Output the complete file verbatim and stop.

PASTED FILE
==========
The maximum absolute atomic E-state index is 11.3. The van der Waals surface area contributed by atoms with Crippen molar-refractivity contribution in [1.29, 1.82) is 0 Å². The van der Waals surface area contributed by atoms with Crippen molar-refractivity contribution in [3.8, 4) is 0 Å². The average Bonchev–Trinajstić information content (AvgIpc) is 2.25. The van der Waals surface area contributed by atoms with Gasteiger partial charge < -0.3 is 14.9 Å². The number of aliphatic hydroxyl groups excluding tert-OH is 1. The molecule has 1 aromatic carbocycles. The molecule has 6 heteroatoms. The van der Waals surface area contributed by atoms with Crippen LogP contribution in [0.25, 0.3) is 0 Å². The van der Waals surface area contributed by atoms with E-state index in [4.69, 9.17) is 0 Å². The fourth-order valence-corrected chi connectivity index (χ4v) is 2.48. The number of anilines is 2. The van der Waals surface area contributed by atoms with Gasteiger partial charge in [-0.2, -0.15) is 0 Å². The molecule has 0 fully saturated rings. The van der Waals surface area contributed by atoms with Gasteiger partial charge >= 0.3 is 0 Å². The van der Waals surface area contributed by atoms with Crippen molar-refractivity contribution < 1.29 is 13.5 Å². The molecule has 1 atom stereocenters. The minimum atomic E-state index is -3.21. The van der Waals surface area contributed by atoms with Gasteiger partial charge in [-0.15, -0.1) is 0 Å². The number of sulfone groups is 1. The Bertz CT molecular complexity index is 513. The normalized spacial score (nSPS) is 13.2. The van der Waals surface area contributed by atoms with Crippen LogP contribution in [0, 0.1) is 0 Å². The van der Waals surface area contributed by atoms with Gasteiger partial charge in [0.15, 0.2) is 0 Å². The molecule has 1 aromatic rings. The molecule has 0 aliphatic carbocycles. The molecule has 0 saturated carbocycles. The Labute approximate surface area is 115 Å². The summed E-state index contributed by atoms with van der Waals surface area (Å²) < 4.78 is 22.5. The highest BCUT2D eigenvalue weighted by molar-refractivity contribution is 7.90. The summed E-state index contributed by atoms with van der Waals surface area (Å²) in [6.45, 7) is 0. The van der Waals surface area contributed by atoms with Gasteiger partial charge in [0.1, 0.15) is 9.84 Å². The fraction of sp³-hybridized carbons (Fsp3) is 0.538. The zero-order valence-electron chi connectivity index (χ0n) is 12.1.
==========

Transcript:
The maximum absolute atomic E-state index is 11.3. The van der Waals surface area contributed by atoms with Crippen molar-refractivity contribution in [1.29, 1.82) is 0 Å². The van der Waals surface area contributed by atoms with Crippen molar-refractivity contribution in [3.8, 4) is 0 Å². The average Bonchev–Trinajstić information content (AvgIpc) is 2.25. The van der Waals surface area contributed by atoms with Gasteiger partial charge < -0.3 is 14.9 Å². The number of aliphatic hydroxyl groups excluding tert-OH is 1. The molecule has 1 aromatic carbocycles. The molecule has 6 heteroatoms. The van der Waals surface area contributed by atoms with Crippen LogP contribution in [0.25, 0.3) is 0 Å². The van der Waals surface area contributed by atoms with E-state index in [4.69, 9.17) is 0 Å². The fourth-order valence-corrected chi connectivity index (χ4v) is 2.48. The number of anilines is 2. The van der Waals surface area contributed by atoms with Gasteiger partial charge in [-0.2, -0.15) is 0 Å². The molecule has 0 fully saturated rings. The van der Waals surface area contributed by atoms with Gasteiger partial charge >= 0.3 is 0 Å². The van der Waals surface area contributed by atoms with Crippen molar-refractivity contribution < 1.29 is 13.5 Å². The molecule has 1 atom stereocenters. The minimum atomic E-state index is -3.21. The van der Waals surface area contributed by atoms with Gasteiger partial charge in [-0.15, -0.1) is 0 Å². The number of sulfone groups is 1. The Bertz CT molecular complexity index is 513. The normalized spacial score (nSPS) is 13.2. The van der Waals surface area contributed by atoms with Crippen LogP contribution in [0, 0.1) is 0 Å². The van der Waals surface area contributed by atoms with Gasteiger partial charge in [0.15, 0.2) is 0 Å². The molecule has 1 aromatic rings. The molecule has 0 aliphatic carbocycles. The molecule has 0 saturated carbocycles. The Labute approximate surface area is 115 Å². The summed E-state index contributed by atoms with van der Waals surface area (Å²) < 4.78 is 22.5. The highest BCUT2D eigenvalue weighted by molar-refractivity contribution is 7.90. The summed E-state index contributed by atoms with van der Waals surface area (Å²) in [6.45, 7) is 0. The van der Waals surface area contributed by atoms with Gasteiger partial charge in [0.1, 0.15) is 9.84 Å². The fraction of sp³-hybridized carbons (Fsp3) is 0.538. The zero-order valence-electron chi connectivity index (χ0n) is 12.1.